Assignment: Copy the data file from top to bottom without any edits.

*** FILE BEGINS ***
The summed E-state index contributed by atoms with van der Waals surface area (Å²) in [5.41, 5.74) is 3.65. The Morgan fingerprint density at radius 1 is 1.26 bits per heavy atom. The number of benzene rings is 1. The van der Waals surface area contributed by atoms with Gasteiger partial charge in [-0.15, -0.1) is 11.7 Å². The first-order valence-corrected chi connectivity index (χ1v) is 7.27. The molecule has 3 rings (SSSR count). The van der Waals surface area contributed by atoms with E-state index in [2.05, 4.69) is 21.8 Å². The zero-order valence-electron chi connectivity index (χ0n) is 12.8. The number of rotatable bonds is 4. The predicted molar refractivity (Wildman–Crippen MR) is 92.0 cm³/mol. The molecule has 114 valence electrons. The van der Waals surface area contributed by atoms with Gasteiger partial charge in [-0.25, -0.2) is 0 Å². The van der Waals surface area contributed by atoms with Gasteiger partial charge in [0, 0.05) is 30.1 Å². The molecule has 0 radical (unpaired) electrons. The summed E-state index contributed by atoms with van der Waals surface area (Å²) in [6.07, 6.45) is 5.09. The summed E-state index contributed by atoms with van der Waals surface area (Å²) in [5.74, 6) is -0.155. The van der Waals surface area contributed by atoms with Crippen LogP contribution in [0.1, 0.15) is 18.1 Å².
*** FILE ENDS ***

The summed E-state index contributed by atoms with van der Waals surface area (Å²) in [5.41, 5.74) is 3.65. The Morgan fingerprint density at radius 1 is 1.26 bits per heavy atom. The number of benzene rings is 1. The van der Waals surface area contributed by atoms with Gasteiger partial charge in [-0.15, -0.1) is 11.7 Å². The first-order valence-corrected chi connectivity index (χ1v) is 7.27. The molecule has 3 rings (SSSR count). The van der Waals surface area contributed by atoms with E-state index in [2.05, 4.69) is 21.8 Å². The zero-order valence-electron chi connectivity index (χ0n) is 12.8. The number of rotatable bonds is 4. The predicted molar refractivity (Wildman–Crippen MR) is 92.0 cm³/mol. The molecule has 114 valence electrons. The van der Waals surface area contributed by atoms with Gasteiger partial charge in [-0.25, -0.2) is 0 Å². The van der Waals surface area contributed by atoms with Gasteiger partial charge in [0, 0.05) is 30.1 Å². The molecule has 0 radical (unpaired) electrons. The summed E-state index contributed by atoms with van der Waals surface area (Å²) in [6.07, 6.45) is 5.09. The summed E-state index contributed by atoms with van der Waals surface area (Å²) in [5.74, 6) is -0.155. The van der Waals surface area contributed by atoms with Crippen LogP contribution in [0.1, 0.15) is 18.1 Å².